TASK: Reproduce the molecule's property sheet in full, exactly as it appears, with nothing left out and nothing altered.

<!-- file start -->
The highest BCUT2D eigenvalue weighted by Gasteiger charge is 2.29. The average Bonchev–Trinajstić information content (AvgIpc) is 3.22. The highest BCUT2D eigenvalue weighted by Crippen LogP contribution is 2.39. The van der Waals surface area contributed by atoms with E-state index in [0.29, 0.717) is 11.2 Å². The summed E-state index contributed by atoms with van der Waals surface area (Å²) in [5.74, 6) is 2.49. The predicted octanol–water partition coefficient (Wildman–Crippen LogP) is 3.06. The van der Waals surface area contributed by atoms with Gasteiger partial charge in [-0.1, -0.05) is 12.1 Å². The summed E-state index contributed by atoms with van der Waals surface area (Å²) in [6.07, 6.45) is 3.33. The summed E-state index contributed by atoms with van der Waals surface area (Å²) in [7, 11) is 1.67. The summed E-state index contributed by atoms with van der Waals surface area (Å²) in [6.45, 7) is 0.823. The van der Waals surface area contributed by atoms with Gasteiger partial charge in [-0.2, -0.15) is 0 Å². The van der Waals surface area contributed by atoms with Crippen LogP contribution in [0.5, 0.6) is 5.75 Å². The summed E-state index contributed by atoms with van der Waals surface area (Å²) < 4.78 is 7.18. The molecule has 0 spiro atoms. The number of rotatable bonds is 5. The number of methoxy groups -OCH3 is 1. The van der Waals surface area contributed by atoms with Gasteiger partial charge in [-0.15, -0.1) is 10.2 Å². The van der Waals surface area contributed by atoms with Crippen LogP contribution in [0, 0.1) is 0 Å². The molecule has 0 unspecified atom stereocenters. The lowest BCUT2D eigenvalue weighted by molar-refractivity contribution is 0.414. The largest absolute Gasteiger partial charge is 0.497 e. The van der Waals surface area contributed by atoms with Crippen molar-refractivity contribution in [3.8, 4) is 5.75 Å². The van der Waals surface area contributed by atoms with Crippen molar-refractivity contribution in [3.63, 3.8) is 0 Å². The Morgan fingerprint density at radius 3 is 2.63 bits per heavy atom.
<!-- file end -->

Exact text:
The highest BCUT2D eigenvalue weighted by Gasteiger charge is 2.29. The average Bonchev–Trinajstić information content (AvgIpc) is 3.22. The highest BCUT2D eigenvalue weighted by Crippen LogP contribution is 2.39. The van der Waals surface area contributed by atoms with E-state index in [0.29, 0.717) is 11.2 Å². The summed E-state index contributed by atoms with van der Waals surface area (Å²) in [5.74, 6) is 2.49. The predicted octanol–water partition coefficient (Wildman–Crippen LogP) is 3.06. The van der Waals surface area contributed by atoms with Gasteiger partial charge in [-0.1, -0.05) is 12.1 Å². The summed E-state index contributed by atoms with van der Waals surface area (Å²) in [6.07, 6.45) is 3.33. The summed E-state index contributed by atoms with van der Waals surface area (Å²) in [7, 11) is 1.67. The summed E-state index contributed by atoms with van der Waals surface area (Å²) in [6.45, 7) is 0.823. The van der Waals surface area contributed by atoms with Gasteiger partial charge in [-0.2, -0.15) is 0 Å². The van der Waals surface area contributed by atoms with Crippen LogP contribution in [0.5, 0.6) is 5.75 Å². The summed E-state index contributed by atoms with van der Waals surface area (Å²) < 4.78 is 7.18. The molecule has 0 spiro atoms. The number of rotatable bonds is 5. The number of methoxy groups -OCH3 is 1. The van der Waals surface area contributed by atoms with Gasteiger partial charge in [-0.15, -0.1) is 10.2 Å². The van der Waals surface area contributed by atoms with Crippen LogP contribution in [0, 0.1) is 0 Å². The molecule has 0 unspecified atom stereocenters. The lowest BCUT2D eigenvalue weighted by molar-refractivity contribution is 0.414. The largest absolute Gasteiger partial charge is 0.497 e. The van der Waals surface area contributed by atoms with Crippen molar-refractivity contribution in [3.8, 4) is 5.75 Å². The van der Waals surface area contributed by atoms with Crippen molar-refractivity contribution in [3.63, 3.8) is 0 Å². The Morgan fingerprint density at radius 3 is 2.63 bits per heavy atom.